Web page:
With any cool geek toy comes Easter Eggs. In R2’s case two of them appear to be commands that don’t quite work well enough to be “features”. “Follow Me” allows R2 to follow you around a room, but moving with any speed other than pretty slow causes R2 to get easily thrown off track. “Come Here” works similarly, but relies on sound to get an initial bearing. Too much distance, and noise reflecting off of walls can throw this off.

A couple of other Easter Eggs pertain to additional dance music when reminded of certain people. (A clue: R2 beeping and snorting the Imperial March gets a laugh from anyone within ear shot.) (See below for a list of Easter Eggs I know of.)

With all the great things this little guy can do, there are a few caveats.

First of all: If you stick him on a table, he’s coming off it. If you put him near steps, he’s going down them, and not gracefully in either instance. Luckily he contains a “wheel lock” button, which maintains all functionality, but disengages his ability to move. (He is aware, and will get rather “grumpy” if you try to play motion games with his wheels locked. BTW: “Grumpy” is represented by a “mood” light near his light beam, along with a tad bit of stubborn behavior.)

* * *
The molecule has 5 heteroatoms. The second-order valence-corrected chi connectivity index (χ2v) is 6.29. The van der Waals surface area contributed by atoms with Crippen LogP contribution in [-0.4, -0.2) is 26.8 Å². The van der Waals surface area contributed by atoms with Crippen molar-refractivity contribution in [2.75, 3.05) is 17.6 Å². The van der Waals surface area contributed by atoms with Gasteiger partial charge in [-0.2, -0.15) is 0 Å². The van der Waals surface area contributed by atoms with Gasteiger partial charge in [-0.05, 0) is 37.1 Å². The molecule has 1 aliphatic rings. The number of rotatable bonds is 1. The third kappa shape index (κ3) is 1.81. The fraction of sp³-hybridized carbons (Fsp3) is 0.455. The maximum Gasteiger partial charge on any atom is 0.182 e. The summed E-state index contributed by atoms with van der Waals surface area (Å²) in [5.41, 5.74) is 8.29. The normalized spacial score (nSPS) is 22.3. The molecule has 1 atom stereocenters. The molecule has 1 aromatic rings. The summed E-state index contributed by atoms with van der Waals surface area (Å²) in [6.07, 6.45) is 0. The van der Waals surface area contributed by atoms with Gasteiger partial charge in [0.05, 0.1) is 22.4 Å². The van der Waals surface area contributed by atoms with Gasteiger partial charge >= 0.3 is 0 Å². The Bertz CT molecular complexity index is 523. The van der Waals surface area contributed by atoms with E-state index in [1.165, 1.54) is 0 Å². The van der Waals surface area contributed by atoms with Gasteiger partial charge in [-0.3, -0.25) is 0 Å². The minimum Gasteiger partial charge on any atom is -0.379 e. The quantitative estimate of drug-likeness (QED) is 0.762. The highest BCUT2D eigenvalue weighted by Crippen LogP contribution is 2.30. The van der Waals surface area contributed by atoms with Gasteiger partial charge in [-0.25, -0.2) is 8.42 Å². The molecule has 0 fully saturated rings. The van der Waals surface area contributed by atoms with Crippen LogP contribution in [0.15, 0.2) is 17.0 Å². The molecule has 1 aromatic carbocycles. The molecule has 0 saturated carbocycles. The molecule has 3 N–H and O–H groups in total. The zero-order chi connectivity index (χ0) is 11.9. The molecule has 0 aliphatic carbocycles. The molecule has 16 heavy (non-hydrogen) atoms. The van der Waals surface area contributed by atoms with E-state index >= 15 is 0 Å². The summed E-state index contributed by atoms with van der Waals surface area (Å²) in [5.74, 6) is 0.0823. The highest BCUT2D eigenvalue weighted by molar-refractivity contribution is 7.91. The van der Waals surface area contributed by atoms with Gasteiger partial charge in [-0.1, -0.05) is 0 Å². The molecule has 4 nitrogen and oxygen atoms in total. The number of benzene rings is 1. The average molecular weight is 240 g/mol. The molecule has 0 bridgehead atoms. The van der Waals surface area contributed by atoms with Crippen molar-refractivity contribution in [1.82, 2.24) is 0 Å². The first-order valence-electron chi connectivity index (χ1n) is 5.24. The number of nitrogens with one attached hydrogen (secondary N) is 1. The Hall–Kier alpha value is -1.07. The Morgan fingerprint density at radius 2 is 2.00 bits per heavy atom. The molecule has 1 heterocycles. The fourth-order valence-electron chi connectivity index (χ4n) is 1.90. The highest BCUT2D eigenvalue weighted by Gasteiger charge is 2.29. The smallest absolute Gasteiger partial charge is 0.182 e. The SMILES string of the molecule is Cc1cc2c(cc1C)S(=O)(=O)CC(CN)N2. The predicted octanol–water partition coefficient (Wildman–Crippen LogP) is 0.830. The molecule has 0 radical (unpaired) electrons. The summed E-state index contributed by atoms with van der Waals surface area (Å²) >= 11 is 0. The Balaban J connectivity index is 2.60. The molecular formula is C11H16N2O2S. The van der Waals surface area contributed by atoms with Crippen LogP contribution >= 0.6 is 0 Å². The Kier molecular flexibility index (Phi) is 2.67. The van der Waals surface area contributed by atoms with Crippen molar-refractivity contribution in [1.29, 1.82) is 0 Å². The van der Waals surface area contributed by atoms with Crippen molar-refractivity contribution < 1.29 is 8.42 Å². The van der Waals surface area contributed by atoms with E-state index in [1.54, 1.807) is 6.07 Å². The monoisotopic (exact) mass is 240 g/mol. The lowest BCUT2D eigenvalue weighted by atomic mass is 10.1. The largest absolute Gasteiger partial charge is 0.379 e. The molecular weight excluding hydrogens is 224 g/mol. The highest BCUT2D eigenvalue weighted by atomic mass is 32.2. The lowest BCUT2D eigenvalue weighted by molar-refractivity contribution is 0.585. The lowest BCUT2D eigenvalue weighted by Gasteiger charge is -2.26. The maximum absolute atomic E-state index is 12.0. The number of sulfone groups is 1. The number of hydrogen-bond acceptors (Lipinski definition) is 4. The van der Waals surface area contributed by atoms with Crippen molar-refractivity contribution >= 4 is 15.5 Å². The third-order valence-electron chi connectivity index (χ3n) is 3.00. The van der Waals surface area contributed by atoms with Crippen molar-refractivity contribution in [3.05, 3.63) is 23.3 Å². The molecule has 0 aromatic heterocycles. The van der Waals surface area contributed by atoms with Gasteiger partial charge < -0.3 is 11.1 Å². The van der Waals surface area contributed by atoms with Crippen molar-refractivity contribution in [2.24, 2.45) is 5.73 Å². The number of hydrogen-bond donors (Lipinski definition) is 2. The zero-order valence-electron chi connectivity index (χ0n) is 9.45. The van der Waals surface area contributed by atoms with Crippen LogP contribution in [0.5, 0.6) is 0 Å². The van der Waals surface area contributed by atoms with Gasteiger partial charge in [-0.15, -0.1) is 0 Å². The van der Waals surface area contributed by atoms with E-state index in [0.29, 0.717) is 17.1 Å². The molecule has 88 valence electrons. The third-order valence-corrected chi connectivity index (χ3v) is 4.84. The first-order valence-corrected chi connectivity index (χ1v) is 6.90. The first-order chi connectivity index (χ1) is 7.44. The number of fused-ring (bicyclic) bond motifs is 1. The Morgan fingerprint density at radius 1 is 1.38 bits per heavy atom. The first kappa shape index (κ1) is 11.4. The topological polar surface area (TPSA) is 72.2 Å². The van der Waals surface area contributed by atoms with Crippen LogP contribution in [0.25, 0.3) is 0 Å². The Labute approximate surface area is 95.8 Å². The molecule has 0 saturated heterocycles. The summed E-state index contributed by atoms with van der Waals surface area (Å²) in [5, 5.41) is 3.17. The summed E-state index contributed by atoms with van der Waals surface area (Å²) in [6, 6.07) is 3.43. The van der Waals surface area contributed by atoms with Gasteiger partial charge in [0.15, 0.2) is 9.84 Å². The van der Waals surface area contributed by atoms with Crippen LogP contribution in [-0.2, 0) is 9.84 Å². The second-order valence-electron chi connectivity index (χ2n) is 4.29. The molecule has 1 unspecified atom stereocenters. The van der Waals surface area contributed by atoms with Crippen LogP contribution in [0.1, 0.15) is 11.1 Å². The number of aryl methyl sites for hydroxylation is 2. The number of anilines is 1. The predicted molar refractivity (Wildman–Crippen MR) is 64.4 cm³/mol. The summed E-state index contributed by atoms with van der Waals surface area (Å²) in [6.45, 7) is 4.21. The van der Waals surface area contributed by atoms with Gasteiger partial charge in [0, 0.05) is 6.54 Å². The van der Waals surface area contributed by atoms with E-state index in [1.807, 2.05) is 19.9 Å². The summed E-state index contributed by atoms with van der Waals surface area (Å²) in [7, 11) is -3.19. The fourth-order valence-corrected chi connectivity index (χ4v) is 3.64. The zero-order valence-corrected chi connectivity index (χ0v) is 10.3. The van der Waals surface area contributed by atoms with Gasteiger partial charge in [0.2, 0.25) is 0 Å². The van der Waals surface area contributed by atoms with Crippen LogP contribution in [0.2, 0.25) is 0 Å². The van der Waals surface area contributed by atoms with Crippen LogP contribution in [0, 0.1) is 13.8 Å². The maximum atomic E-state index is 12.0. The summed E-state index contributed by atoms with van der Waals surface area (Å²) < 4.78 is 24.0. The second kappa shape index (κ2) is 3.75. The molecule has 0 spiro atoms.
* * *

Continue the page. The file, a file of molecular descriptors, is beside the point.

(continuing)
While R2’s voice recognition works really well, he can be a little frustrating to talk to when there is a large amount of background noise. This includes trying to operate in rooms with high sound reflection.

Lastly, his sonar sensor is mounted on his dome. This works out well when he’s trying to look around and track an object, but it tends to make his navigation a little sketchy, requiring that objects he needs to navigate around be tall enough to trip the sensor. A secondary sensor in the middle leg (near the ground) would have done wonders.

(Want to add an extra sensor? Good luck! After over a year on the market there are no R2 hacking sites on the net. I suspect that after a couple of hours of playing, no one can bring themselves to take apart the new family friend!)

This toy is COOL, way COOL, the coolest toy since the Erector set. And Wal-Mart.com carries them for $69. (FYI: Wal-Mart is listing it as a Clearance Item, meaning you might want to move quick to pick one up!)

Buy 2. He’s worth every penny, and your kids will like him too.

Easter Eggs:

There are two extra programs not mentioned in the instructions.  (I suspect it is because they don’t really work well enough to be called a “feature”).  These are “Follow Me” and “Come Here”.  Both are activated from Companion Mode.

For details on the 6th Easter Egg (Mentioned on the Hasbro site, but never documented), please visit the NAQ section.

Leave a Reply

Your email address will not be published. Required fields are marked *